Institutional repositories are "digital collections capturing and preserving the intellectual output of a single or multi-university community." The Case for Institutional Repositories: A SPARC Position Paper (2002).
Repositories extend the traditional role of libraries to support research at all stages and to preserve, manage, and provide access to many types of digital materials in a variety of formats, which may include not only published papers, but also:
Learn more about repositories at SPARC's Repository Resources Page.
Expanding Readership and Advancing Knowledge
A research repository allows scholars and researchers to preserve and manage the broad scope of items comprising their intellectual output, and, in doing so, complements the more traditional scholarly communication activities such as publishing in a peer-reviewed journal.
Research repositories also serve the university community by facilitating the collection and management of a department’s work to more clearly demonstrate the full impact of the scholarship and research produced by its faculty, students, and staff.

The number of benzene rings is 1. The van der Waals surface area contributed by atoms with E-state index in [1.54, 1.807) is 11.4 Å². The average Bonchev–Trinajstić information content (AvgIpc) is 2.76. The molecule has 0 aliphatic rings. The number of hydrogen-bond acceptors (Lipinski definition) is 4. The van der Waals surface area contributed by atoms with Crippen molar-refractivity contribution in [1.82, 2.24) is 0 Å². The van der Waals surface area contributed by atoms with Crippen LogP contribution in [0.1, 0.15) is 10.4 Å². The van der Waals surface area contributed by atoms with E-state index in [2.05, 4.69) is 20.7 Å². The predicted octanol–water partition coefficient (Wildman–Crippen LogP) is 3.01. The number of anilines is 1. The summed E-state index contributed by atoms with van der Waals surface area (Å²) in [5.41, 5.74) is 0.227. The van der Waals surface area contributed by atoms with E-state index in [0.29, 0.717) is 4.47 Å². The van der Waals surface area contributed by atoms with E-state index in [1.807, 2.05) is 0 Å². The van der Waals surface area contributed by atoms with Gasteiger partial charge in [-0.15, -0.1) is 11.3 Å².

Repositories support scholars and researchers in all disciplines by creating a permanent archive of their digital research output. The contents of digital repositories are backed up regularly and stored on secure servers. Also, repository staff comply with emerging standards for digital formats that support long-term access regardless of changes in popular software.
Materials in online repositories are curated to enable search, discovery, and reuse. Items, or collections of items, have a permanent URI for citations. Also, citations for items that have the proper permissions are available for harvesting by subject-specific or region-based repositories. Repositories can help fulfill funder or journal requirements by providing a publicly accessible location for your research data.
Promoting the continual addition of research materials and the development of innovative services for repositories requires an active and sustained effort by stakeholders, including libraries, IT centers, administrators, and faculty. Some of the challenges facing repositories are: